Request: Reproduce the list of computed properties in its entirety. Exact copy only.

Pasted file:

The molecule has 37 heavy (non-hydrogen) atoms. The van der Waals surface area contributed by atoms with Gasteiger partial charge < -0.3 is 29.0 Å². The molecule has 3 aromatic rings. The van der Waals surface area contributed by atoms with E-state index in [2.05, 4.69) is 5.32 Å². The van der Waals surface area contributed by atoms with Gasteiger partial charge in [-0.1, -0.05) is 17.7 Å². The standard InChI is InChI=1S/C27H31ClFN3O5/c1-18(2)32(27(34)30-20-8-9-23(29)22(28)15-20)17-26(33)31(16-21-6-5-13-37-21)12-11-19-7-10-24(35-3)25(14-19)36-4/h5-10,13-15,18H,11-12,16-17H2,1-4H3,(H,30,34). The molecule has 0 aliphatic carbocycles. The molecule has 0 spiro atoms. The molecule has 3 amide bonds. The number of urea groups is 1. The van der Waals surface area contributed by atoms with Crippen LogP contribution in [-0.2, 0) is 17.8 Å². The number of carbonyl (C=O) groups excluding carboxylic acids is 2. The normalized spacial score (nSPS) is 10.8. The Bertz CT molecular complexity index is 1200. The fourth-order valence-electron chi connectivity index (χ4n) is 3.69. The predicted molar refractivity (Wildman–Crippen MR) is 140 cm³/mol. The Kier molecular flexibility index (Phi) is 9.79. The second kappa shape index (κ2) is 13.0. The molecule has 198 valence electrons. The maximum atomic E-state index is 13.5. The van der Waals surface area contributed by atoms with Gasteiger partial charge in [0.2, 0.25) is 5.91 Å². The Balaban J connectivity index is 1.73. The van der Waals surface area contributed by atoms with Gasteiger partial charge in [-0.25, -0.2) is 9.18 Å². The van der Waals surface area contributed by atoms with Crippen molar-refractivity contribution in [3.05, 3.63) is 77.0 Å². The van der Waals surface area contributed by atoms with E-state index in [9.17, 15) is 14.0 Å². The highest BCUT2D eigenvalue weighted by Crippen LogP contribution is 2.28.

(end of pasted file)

The molecule has 37 heavy (non-hydrogen) atoms. The van der Waals surface area contributed by atoms with Gasteiger partial charge < -0.3 is 29.0 Å². The molecule has 3 aromatic rings. The van der Waals surface area contributed by atoms with E-state index in [2.05, 4.69) is 5.32 Å². The van der Waals surface area contributed by atoms with Gasteiger partial charge in [-0.1, -0.05) is 17.7 Å². The standard InChI is InChI=1S/C27H31ClFN3O5/c1-18(2)32(27(34)30-20-8-9-23(29)22(28)15-20)17-26(33)31(16-21-6-5-13-37-21)12-11-19-7-10-24(35-3)25(14-19)36-4/h5-10,13-15,18H,11-12,16-17H2,1-4H3,(H,30,34). The molecule has 0 aliphatic carbocycles. The molecule has 0 spiro atoms. The molecule has 3 amide bonds. The number of urea groups is 1. The van der Waals surface area contributed by atoms with Crippen LogP contribution in [-0.2, 0) is 17.8 Å². The number of carbonyl (C=O) groups excluding carboxylic acids is 2. The normalized spacial score (nSPS) is 10.8. The Bertz CT molecular complexity index is 1200. The fourth-order valence-electron chi connectivity index (χ4n) is 3.69. The predicted molar refractivity (Wildman–Crippen MR) is 140 cm³/mol. The Kier molecular flexibility index (Phi) is 9.79. The second kappa shape index (κ2) is 13.0. The molecule has 198 valence electrons. The maximum atomic E-state index is 13.5. The van der Waals surface area contributed by atoms with Gasteiger partial charge in [0.2, 0.25) is 5.91 Å². The Balaban J connectivity index is 1.73. The van der Waals surface area contributed by atoms with Gasteiger partial charge in [-0.25, -0.2) is 9.18 Å². The van der Waals surface area contributed by atoms with Crippen molar-refractivity contribution in [3.05, 3.63) is 77.0 Å². The van der Waals surface area contributed by atoms with E-state index in [9.17, 15) is 14.0 Å². The highest BCUT2D eigenvalue weighted by Crippen LogP contribution is 2.28.